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DEC 17 - DEC 24, 2015

Poverty Industry Provides Growth Sector For Struggling Falls Economy

By Mike Hudson

DEC 17, 2015

What is the future of Pine Ave.?
When we were not a poverty industry city.

The city of Niagara Falls is home to one of the natural wonders of the world, the mighty cataracts that bring 8 million tourists into the city each year.

The Falls also benefits from the local share of slot machine revenue generated at the Seneca Niagara Casino. In recent years, close to $200 million has been paid out to city officials, for the purpose of promoting economic development in the city.

With the exception of New York City, no other municipality in the state rakes in the tourism dollars like Niagara Falls. And, even though four other municipalities have Indian casinos, none generate the revenue for local government like the Seneca Niagara Casino does here.

On top of that, property owners in Niagara Falls are the most highly taxed in New York State, according to the state’s Financial Restructuring Board for Local Governments.

New York State is the highest taxed state in the USA, according to WalletHub.  This makes Niagara Falls literally the highest taxed city in the highest taxed state.

So why is the biggest growth industry the city has the poverty industry, an economy based on the care of generational welfare recipients, drug addicts, the indigent and mentally ill, registered sex offenders and other ex-convicts?

Why are the majority of “living wage jobs” that politicians talk about constantly here limited to those offered by the police and fire departments, the school district, the hospital and the various local social service agencies and other caretaker agencies?

The city has become a veritable Mecca for social service agencies and charities alike, and many of the “living wage” salaries paid to people working in Niagara Falls fall into this sector. Of course, that doesn’t mean that these wage earners live in Niagara Falls.

Agencies and organizations ranging from the behemoth Niagara Falls Housing Authority, whose executive director, Stephanie Cowart, earns more than $100,000 a year, down to boutique institutions like Carolyn’s House, a battered women’s shelter on Sixth Street, queue up, looking for taxpayer funded support.

The politicians want to give them what they want, their generosity with other people’s money makes for great headlines and photo opportunities. In the city of Niagara Falls, so much is given that taxes invariably rise to meet the costs.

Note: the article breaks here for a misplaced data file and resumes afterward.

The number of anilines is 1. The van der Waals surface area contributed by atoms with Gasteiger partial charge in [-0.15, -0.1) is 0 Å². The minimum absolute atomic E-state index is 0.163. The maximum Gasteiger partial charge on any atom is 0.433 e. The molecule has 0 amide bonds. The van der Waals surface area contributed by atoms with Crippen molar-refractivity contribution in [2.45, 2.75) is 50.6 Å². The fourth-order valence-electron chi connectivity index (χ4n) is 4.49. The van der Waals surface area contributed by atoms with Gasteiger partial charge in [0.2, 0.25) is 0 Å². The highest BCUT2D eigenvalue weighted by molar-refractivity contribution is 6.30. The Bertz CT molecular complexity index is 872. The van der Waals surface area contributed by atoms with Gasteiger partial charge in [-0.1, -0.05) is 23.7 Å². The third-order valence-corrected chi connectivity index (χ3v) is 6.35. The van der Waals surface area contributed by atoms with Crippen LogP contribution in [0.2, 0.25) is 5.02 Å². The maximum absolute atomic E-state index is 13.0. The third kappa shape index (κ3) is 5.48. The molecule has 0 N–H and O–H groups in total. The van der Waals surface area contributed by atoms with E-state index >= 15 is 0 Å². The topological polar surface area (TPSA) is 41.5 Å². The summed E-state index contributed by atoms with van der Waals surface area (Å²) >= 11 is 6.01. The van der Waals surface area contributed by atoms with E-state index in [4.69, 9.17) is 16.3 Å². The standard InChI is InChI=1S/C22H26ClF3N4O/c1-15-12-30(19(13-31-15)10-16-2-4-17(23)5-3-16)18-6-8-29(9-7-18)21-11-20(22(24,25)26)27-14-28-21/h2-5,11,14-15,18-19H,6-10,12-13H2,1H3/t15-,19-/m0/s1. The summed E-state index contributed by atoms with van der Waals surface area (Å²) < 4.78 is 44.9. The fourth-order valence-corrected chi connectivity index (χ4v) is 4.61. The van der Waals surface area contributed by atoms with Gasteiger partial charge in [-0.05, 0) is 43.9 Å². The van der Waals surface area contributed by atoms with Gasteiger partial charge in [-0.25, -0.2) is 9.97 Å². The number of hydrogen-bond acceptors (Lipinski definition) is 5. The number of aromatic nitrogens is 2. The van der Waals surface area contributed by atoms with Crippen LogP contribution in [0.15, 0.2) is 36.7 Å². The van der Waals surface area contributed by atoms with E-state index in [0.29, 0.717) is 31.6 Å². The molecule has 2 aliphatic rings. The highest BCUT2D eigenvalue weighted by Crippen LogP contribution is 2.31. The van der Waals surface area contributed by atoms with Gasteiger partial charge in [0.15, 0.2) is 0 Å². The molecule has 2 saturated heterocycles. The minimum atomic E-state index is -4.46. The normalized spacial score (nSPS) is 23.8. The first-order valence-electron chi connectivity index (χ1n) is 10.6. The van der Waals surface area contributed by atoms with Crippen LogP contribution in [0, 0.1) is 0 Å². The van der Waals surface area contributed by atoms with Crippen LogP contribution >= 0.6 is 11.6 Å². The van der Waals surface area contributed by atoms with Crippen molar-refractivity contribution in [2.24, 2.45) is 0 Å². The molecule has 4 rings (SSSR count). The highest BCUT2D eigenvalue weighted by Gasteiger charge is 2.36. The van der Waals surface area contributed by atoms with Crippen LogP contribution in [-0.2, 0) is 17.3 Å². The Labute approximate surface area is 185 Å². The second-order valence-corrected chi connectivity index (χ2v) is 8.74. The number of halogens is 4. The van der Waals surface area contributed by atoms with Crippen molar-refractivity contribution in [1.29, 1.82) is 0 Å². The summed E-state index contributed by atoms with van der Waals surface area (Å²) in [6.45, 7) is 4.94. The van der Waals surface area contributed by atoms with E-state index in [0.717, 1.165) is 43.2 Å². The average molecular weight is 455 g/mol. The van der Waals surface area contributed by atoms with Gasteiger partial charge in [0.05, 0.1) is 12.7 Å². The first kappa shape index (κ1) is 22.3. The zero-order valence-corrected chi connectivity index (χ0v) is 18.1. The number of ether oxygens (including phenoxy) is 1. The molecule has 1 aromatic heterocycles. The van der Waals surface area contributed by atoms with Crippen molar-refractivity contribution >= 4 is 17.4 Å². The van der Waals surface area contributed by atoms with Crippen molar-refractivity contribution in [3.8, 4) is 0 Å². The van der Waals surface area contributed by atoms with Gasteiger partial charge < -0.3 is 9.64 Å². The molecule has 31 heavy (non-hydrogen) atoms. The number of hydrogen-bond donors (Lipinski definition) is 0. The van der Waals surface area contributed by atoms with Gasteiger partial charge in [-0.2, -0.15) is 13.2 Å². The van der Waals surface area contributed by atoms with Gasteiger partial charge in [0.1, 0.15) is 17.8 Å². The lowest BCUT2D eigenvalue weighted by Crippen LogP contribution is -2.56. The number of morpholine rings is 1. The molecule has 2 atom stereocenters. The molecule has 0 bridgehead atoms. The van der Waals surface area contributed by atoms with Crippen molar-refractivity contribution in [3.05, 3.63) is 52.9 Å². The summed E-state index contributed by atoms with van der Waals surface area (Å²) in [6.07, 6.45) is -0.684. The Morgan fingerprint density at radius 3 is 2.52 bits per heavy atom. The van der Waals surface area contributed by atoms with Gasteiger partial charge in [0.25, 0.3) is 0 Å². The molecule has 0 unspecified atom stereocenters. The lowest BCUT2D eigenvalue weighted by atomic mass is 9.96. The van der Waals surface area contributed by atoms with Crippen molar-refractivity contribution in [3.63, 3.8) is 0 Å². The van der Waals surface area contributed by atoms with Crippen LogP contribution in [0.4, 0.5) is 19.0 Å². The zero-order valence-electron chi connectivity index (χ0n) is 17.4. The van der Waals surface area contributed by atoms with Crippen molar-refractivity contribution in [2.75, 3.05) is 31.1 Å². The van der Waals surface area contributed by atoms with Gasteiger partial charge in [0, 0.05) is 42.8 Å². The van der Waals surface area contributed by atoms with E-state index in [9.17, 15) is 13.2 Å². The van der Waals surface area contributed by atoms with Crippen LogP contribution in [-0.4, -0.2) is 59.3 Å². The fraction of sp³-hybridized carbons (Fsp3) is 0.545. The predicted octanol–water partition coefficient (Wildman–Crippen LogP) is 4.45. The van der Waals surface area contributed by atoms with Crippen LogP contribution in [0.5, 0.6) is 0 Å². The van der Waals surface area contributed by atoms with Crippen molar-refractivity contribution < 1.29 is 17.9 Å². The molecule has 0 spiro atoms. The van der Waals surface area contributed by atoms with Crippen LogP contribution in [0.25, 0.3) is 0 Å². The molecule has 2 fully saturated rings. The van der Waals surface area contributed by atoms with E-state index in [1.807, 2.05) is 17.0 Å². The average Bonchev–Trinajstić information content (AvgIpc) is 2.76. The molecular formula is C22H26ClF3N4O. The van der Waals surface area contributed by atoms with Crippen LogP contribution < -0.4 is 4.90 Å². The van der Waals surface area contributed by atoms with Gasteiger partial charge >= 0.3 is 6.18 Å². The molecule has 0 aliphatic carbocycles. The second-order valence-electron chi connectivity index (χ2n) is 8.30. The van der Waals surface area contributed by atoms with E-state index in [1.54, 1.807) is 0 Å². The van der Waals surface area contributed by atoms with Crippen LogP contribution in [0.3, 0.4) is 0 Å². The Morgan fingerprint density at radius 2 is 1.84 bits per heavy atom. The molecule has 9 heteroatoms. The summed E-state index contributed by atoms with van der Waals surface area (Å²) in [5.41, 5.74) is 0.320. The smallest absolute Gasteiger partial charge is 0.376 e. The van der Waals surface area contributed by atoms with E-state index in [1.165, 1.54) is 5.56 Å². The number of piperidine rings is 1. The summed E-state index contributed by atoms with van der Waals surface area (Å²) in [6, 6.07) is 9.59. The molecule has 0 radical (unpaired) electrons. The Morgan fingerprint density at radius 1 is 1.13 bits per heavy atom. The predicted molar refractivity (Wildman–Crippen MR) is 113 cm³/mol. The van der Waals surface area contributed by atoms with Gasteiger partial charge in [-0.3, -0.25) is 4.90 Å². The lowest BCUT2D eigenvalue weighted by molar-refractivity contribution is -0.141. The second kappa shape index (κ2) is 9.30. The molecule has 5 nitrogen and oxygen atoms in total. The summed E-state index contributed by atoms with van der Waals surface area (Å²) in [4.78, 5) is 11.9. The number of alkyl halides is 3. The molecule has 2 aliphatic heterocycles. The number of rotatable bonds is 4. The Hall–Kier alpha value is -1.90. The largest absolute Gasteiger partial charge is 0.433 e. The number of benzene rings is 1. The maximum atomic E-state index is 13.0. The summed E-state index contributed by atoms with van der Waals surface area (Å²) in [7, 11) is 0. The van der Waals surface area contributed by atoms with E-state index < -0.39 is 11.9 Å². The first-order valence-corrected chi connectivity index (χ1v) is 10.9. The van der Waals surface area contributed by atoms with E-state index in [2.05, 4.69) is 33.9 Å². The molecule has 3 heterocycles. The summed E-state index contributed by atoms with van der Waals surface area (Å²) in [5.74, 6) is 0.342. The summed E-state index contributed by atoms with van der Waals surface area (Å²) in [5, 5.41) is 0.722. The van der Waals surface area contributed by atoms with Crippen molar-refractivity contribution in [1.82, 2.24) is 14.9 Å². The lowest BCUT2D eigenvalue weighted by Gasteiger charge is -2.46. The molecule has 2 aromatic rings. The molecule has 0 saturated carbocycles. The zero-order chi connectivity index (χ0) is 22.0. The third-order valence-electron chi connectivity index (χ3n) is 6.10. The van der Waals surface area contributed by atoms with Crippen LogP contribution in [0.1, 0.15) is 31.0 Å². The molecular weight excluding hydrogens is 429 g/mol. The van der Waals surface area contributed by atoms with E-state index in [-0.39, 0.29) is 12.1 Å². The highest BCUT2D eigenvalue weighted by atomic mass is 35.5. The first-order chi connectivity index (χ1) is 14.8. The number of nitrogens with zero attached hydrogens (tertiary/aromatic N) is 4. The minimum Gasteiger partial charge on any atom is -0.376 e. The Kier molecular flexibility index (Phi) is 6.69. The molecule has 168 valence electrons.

But a poverty industry-based economy has a dark side. The higher taxes invariably lead some businesses to locate elsewhere, beyond the borders of a municipality whose leaders believe the productive elements of society should underwrite the existence of the non-productive segment.

Recently, Dupont announced the closing of its Chemours plant here, a blow that will result in the loss of 200 private sector jobs paying between $60,000 and $70,000 each on average. Water and sewer rates may go up by as much as 6 percent for remaining customers.

While the high taxes connected with the poverty industry were not mentioned by company officials as a reason for closing, you can bet the tax situation here in the most heavily taxed municipality in the state was looked at prior to the decision being made.

And the decision by Fichte, Endl & Elmer Eyecare to relocate from the Pine Avenue offices it had maintained for decades may provide a commentary not only on the city’s tax structure but the state of Pine Avenue as well.

Fichte moved the operation to Porter Road in the Town of Niagara, selling the Pine Avenue facility to Horizon Health Services, which plans to open a methadone clinic for recovering heroin addicts there. It’s a far cry from the late 1990s when then mayor James Galie erected signs proclaiming the Pine Avenue strip to be the city’s “Little Italy,” and predicted a revival that would one day become a tourism magnet in its own right.

And in all honesty, a methadone clinic may be more in line with what Pine Avenue is becoming, a thoroughfare dominated by pawnshops, bail bondsmen, liquor stores, check cashing operations and saloons common to distressed neighborhoods across the country.  






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